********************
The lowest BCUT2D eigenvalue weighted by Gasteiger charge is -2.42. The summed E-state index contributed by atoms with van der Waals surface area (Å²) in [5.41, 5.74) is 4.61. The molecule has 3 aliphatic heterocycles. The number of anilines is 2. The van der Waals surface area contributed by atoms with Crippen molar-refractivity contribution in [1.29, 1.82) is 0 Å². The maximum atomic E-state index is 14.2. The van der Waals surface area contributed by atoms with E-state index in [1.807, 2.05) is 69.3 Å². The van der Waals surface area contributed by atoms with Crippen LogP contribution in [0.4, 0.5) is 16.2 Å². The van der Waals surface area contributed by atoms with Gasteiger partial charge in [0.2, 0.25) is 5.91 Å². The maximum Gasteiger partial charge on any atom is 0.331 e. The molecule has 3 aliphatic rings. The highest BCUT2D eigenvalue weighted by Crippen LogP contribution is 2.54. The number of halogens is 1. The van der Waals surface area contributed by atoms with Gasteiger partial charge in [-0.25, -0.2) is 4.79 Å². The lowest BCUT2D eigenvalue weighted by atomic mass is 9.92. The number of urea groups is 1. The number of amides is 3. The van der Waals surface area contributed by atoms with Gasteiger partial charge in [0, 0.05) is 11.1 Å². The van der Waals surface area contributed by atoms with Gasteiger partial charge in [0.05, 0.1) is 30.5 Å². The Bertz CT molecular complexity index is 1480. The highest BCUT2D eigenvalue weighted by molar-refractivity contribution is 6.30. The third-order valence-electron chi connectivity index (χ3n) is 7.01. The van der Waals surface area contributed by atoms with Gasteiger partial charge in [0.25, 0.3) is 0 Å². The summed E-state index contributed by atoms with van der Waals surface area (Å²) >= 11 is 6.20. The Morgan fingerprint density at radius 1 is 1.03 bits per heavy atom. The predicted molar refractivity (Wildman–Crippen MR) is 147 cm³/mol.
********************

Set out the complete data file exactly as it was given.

The lowest BCUT2D eigenvalue weighted by Gasteiger charge is -2.42. The summed E-state index contributed by atoms with van der Waals surface area (Å²) in [5.41, 5.74) is 4.61. The molecule has 3 aliphatic heterocycles. The number of anilines is 2. The van der Waals surface area contributed by atoms with Crippen molar-refractivity contribution in [1.29, 1.82) is 0 Å². The maximum atomic E-state index is 14.2. The van der Waals surface area contributed by atoms with E-state index in [1.807, 2.05) is 69.3 Å². The van der Waals surface area contributed by atoms with Crippen LogP contribution in [0.4, 0.5) is 16.2 Å². The van der Waals surface area contributed by atoms with Gasteiger partial charge in [0.2, 0.25) is 5.91 Å². The maximum Gasteiger partial charge on any atom is 0.331 e. The molecule has 3 aliphatic rings. The highest BCUT2D eigenvalue weighted by Crippen LogP contribution is 2.54. The number of halogens is 1. The van der Waals surface area contributed by atoms with Gasteiger partial charge in [-0.25, -0.2) is 4.79 Å². The lowest BCUT2D eigenvalue weighted by atomic mass is 9.92. The number of urea groups is 1. The number of amides is 3. The van der Waals surface area contributed by atoms with Gasteiger partial charge in [0, 0.05) is 11.1 Å². The van der Waals surface area contributed by atoms with Gasteiger partial charge in [0.05, 0.1) is 30.5 Å². The Bertz CT molecular complexity index is 1480. The highest BCUT2D eigenvalue weighted by molar-refractivity contribution is 6.30. The third-order valence-electron chi connectivity index (χ3n) is 7.01. The van der Waals surface area contributed by atoms with Gasteiger partial charge in [0.25, 0.3) is 0 Å². The summed E-state index contributed by atoms with van der Waals surface area (Å²) >= 11 is 6.20. The Morgan fingerprint density at radius 1 is 1.03 bits per heavy atom. The predicted molar refractivity (Wildman–Crippen MR) is 147 cm³/mol.